At some point, you’ll come across terms you aren’t familiar with. As a beginning woodworker, these are five commonly used terms that you may not know:
- Carcass – A carcass is the basic structure of a cabinet or other rectangular piece of furniture.
- Cupping – Cupping occurs when the edges of a plank bend to create a cup-like deformity.
- Dado – A dado is a trench that is cut into the sides of a cabinet for the purpose of fitting shelves.
- Flattening agent – A flattening agent is a compound you add to a glossy finish to reduce its shine.
- Mortise and Tenon – In this type of joint, a tenon (think of a tongue) is cut into one piece of wood and then fitted into a matching cavity (the mortise) on another piece.
No matter what tools you’re using or how organized your space is, there’s always the risk of an accident. Using protective gear, cleaning up your space, and respecting your tools will reduce the risk of a bad accident.
Woodworking doesn’t have to be difficult, and it doesn’t have to be left to the professionals. With a little motivation, anyone can create something they can be proud of.
When picking your woodworking project, you should consider your skill level, workspace size, and how much money you want to spend. For your first project, try something simple. There are tons of projects for beginners, like toys, Christmas tree ornaments, storage bins, benches, and more.
To get started, try making a toy hedgehog or an embroidered ornament.
The toy hedgehog
- 26 cm by 8 cm piece of wood
- Hot glue gun
- Paint (brown, yellow, and white)
- 2 pieces of wood dowelling for the wheel axles
- Sanding tool
Start by drawing the hedgehog outline onto the wood. You can trace a printed template if you like. When drawing the back of the hedgehog, don’t make the spikes too pointy, as that will make the shape tricky to cut out.
With your jigsaw, cut out the hedgehog. Once you are finished, trim off a ½” piece along the bottom. This piece will cover the wheel axles.
With your sandpaper, smooth the edges of the hedgehog’s body. For the spiky part, consider using a small sanding tool so you don’t destroy the shape.
The face should be a different shade than the body. Outline the face with your pencil, then paint the face light brown. Paint the body dark brown and the wheels yellow. After painting the whole toy, you may need to add another coating to get nice solid colors.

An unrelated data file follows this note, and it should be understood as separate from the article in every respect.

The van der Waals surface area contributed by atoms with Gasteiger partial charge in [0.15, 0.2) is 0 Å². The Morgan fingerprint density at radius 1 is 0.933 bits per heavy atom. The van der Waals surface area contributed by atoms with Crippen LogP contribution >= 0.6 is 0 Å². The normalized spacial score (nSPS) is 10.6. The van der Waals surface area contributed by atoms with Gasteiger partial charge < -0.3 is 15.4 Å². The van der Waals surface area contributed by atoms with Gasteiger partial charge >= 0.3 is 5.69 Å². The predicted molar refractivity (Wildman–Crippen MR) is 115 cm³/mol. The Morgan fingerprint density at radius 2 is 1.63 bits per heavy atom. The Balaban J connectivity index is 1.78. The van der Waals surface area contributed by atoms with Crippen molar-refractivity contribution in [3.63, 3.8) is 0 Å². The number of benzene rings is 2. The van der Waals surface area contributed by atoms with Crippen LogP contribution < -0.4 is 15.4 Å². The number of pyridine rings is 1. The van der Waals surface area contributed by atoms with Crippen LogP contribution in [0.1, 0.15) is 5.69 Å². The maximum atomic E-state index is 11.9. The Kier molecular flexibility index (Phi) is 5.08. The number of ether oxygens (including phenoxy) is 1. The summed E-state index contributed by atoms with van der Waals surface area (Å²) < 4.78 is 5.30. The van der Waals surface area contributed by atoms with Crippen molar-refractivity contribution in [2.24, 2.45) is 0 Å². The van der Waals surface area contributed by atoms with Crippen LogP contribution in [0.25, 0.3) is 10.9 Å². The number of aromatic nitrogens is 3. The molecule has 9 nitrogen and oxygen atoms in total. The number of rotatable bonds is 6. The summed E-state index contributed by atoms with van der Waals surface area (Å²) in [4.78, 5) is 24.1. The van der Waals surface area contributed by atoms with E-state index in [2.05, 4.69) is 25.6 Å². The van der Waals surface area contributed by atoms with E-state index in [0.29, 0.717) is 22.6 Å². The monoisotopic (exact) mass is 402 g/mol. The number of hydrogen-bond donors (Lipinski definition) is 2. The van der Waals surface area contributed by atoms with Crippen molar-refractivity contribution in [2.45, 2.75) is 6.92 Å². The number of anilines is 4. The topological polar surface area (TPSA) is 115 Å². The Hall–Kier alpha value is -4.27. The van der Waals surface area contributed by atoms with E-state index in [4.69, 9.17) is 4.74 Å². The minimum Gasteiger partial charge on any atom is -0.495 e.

Draw two evenly spaced squares on the bottom of the hedgehog, big enough to fit the dowel. Cut the squares out.
Put some hot glue on the inside hole of each wheel before fitting the axel into it.
After you’ve connected the wheels to the axles, turn the toy upside down. Lay the axels in the square holes, then glue the ½”-thick piece over the bottom. Once the glue is dry, your hedgehog is done.
The embroidery wood ornament project
- Some thin wood or plywood
- Masking tape
- Drill and small drill bit
- Embroidery needle
- Embroidery floss (two or three colors)
- Felt, for the backing
- Hot glue gun
- White paint marker (optional)
Download and print your template. Cut out the shape, place it on the wood and trace the edges. Once the shape is cut, tape the template to the wood.
Your template will have markings to show where the stitching holes should be. With your drill, make small holes where these marks are and include a hole at the top.
After you drill the holes, thread your needle with a piece of embroidery floss. Make a chunky knot at one end of the floss and create stitches following the pattern on your template. After the last stitch, remove the needle and close the thread with a knot. Make sure all knots are on one side of the ornament.
Cut a piece of felt into the shape of the ornament. This will form the backing and cover all the knots. Put a few drizzles of glue on the back of the wood, then firmly press the backing onto the ornament.
Using a 3-4” piece of embroidery thread, make a loop through the top hole and tie the loop closed. Adding a few details with a white paint marker will make the ornament prettier.
Setting up a workshop
It’s important to give thought to setting up your workshop. As a beginning woodworker, your needs should be simple. No matter the size of your space, you will need safe storage for your materials. Organizing your tools will help you locate the right tool when you need it. A large tool chest is great for keeping your tools out of harm’s way, but if you have a more extensive workshop, you could consider setting up shelving and a lumber rack for your wood.
These are some issues to address when setting up your workspace:
- What are your needs?
- Is there adequate storage?
- How will you get rid of sawdust?
- Are there enough power outlets?
- Is your workbench big enough?
Whatever you’re doing, it’s a safe bet someone has come up with a hack to fix whatever pesky problem you can think of.
One woodworking hack can save you money. If your wood glue is getting too thick to use, add a drop or two of white vinegar to the bottle. This trick may sound a bit far-fetched, but it works because white vinegar is often used to soften wood glue for removal.
Another hack involves making a sanding block. All you need is a palm-sized block of wood, a sheet of sandpaper, and a stapler. Take the sandpaper and staple it onto the block, rough side out. This hack makes sanding much faster.
Using tricks like these will make DIY woodworking more manageable and enjoyable. There’s some learning involved, but learning is how you go from being a beginner to an expert.